Don Giovanni Opera Review: Wolfgang’s “p***y* riot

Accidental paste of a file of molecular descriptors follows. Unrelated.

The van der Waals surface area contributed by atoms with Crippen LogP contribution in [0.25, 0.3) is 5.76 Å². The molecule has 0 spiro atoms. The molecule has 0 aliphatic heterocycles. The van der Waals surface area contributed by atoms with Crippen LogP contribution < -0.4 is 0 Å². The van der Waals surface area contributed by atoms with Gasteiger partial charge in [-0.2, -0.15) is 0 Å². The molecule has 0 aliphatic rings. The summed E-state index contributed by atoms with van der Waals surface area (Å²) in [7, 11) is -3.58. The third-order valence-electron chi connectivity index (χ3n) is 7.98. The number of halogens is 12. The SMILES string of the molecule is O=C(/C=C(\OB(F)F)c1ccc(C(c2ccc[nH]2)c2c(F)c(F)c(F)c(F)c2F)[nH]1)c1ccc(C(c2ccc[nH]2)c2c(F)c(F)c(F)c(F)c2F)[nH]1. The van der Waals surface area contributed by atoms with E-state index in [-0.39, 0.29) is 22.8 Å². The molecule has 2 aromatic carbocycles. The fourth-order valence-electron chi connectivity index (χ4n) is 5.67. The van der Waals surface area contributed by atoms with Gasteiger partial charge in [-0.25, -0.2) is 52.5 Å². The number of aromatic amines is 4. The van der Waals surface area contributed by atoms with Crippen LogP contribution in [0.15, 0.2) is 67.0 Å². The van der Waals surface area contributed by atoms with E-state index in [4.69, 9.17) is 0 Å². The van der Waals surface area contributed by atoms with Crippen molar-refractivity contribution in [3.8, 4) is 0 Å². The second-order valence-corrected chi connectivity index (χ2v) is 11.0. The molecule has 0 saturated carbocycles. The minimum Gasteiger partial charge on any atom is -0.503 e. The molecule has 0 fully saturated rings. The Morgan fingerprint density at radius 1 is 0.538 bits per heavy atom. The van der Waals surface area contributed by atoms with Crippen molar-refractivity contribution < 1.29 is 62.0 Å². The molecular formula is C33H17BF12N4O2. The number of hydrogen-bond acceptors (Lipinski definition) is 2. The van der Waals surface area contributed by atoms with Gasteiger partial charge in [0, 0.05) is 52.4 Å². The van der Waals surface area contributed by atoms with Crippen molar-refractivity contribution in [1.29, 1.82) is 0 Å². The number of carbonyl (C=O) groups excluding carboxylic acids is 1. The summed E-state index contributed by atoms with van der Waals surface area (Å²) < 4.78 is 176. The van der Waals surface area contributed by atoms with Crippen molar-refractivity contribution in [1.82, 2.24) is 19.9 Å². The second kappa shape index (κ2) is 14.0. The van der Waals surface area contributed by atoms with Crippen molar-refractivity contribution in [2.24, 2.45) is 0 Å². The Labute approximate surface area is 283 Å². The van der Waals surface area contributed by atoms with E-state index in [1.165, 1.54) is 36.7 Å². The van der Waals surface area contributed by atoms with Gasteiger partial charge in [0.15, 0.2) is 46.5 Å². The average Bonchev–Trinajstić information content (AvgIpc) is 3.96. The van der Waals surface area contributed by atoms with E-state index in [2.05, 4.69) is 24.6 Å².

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Don GiovanniSince 1630 many notable artists have taken Don Juan on, on page, onstage and onscreen: Moliere, Lord Byron, John Barrymore, Douglas Fairbanks, Errol Flynn, Johnny Depp, Roger Vadim, Brigitte Bardot, etc. But for my ducats, the 1787 opera composed by Wolfgang Amadeus Mozart with libretto by Lorenzo Da Ponte is the best interpretation of this legend of the great lover that emerged from Spanish monasteries. And LA Opera’s production of Don Giovanni is among the best works I’ve seen and heard gracing the Dorothy Chandler Pavilion. The story concerns two of Mozart’s leitmotifs, sexuality and class struggle, which recur throughout his oeuvre, along with the usual disguises and mistaken identities that are operatic mainstays. Don Giovanni (Italian bass-baritone Ildebrando D’Arcangelo) portrays the grand seducer, who has an insatiable appetite for women of all sizes, ages and nationalities, deploying a combination of guile, charm, looks, wealth and a heavy dose of deception to “love ’em and leave ’em.” According to what may be the prototype of the proverbial “little black book,” Don Giovanni (as Don Juan is called in Italian) has bedded more than 1,000 Spanish senoritas — and one supposes senoras — alone. During a scene at a feast in his villa, the rakish nobleman boasts that he plans to bed at least a dozen peasant girls before the night is over. The action follows Don Giovanni during what Henry Miller called his “crazy cock days,” until, as the title of Errol Flynn’s autobiography put it, the Don’s “wicked, wicked ways” eventually catch up with the feckless womanizer whose biggest crime is being a serial, heartless liar. As for class conflict, this is embodied in Mozart’s opera by at least two characters. The Don’s not so faithful servant Leporello is performed with great comic panache by Belgrade bass David Bizic who steals scenes like a clownish kleptomaniac in an auspicious American debut. Leporello is one of Mozart’s resentful servants, like the title character in The Marriage of Figaro and Despina, the worldy maid of the noble sisters in Così Fan Tutte, Mozart’s rumination on female infidelity. (Da Ponte also wrote the librettos of both Mozart masterpieces, which were mounted in recent years by L.A. Opera with glorious productions that made viewers seem as if they were walking on air; Romanian mezzo-soprano Roxana Constantinescu’s portrayal of the frisky, saucy servant girl in the latter is especially memorable.) Adding to Don Giovanni’s class struggle subtext is the aggrieved peasant Masetto (Melbourne bass Joshua Bloom), whose gripe with the not-so-noble nobleman is similar to that of Figaro’s, as Count Almaviva intends to deflower the barber’s intended, Susanna, on their wedding night. Masetto suspects the attention the Don showers on his betrothed Zerlina (Ms. Constantinescu in a return engagement; although the role will be played by German-born soprano Micaëla Oeste on Oct. 10 and 14), such as in the lovely duet “Thy little hand, Love,” is not exactly motivated by Don Giovanni’s pure altruism in celebrating the couple’s impending nuptials. At one point Masetto leads an armed lynch mob of peasants intent on killing the libertine, which briefly suggests a showdown between the 99% and 1%. (Mozart’s class struggle observations made him as much an Enlightenment philosophe as Rousseau and Voltaire were.) The dazzling Ildebrando has a Brando-esque sexuality and swagger. With his overflowing locks and costuming by Munich designer Moidele Bickel in a skin tight black leather outfit, his Don is a cross between Zorro and a heavy metal rock star, as Mr. D’Arcangelo cuts a swashbuckling swathe across the stage. He also plays straight man to Bizic’s uproarious Leporello, in a slapstick-like performance that would be at home on the vaudeville stage or on the silent screen (although then, alas, we could not hear him croon and lament at his master’s abusiveness and mischief). Bizic’s comical Leporello — reduced to the social status of a leper by the madcap lechery of his out of control patron, who blithely, chronically places his long suffering servant in mortal danger — puts the buffoon into opera buffa. As Donna Anna, Santa Monica soprano Julianna Di Giacomo conveys the anguish Don Giovanni has caused her, first by seduction then by killing her father, Commendatore (Ukrainian bass Levgen Orlov). The outcome of this duel in the first scene of Act I determines the arc of the action, as Anna’s (sung by soprano Angela Meade on Oct. 10 and 14) husband-to-be Don Ottavio (Russian tenor Andrej Dunaev) seeks vengeance. Finnish soprano Soile Iskoski’s sexually conflicted Donna Elvira (no, not the TV vampire) epitomizes the hell that hath no fury like a woman scorned. Betrayed by the philandering nobleman, Elvira seeks to become an early warning system for his would-be future conquests by exposing his deceitful treachery, yet still yearns for the Don’s embrace. Austrian Ferdinand Wögerbauer’s so-so sets only come alive in the third and final scene of Act II. Both the cemetery and inferno sequences are imaginatively, spookily rendered and are hoots to watch, especially the latter’s fiery special effects, which are stagey and quaint in today’s high tech CGI world. Along with Orlov’s spectral presence, the finale of Don Giovanni rather appropriately sets the stage — literally — for Halloween. Director Gregory Fortner, who helmed last season’s showstopping La Boheme, again does yeoman’s work, as does the baton twirling maestro James Conlon (multi-talented Spanish tenor and LA Opera General Director Plácido Domingo replaces him at the conductor’s podium on Oct. 14). Fight director Ed Douglas also merits singling out; from the first scene’s duel to the denouement, this action packed spectacle is a joy to behold. And, but of course, to listen to. Mozart’s polyphonic music is especially textured in Don Giovanni, which ranges from low comedy to high tragedy. The vibrant Constantinescu’s Zerlina’s “Dearest, shall I tell you” and Di Giacomo’s Donna Anna’s “Beloved mine, do not say” are movingly delivered, bravura arias. When I think that Mozart died at only age 36, I feel like howling at the moon, gnashing my teeth, frothing at the mouth and rending my garments, not only for him, but for music lovers who might have had double the inventory to enjoy had this artist lived out his natural life span. But at least we have eternal joys like LA Opera’s production of Wolfie’s sonorous, sumptuous Don Giovanni to transport us, ever so briefly, to the realm of the angelic — if by way of a devilish rogue. Don’t miss it. Don Giovanni is being performed at 2:00 p.m. on Sundays Sept. 30 and Oct. 14 and at 7:30 p.m. on Oct. 3, Oct. 6 and Oct. 10 at LA Opera at the Dorothy Chandler Pavilion, 135 N. Grand Ave. For more info: (213)972-8001; www.laopera.com.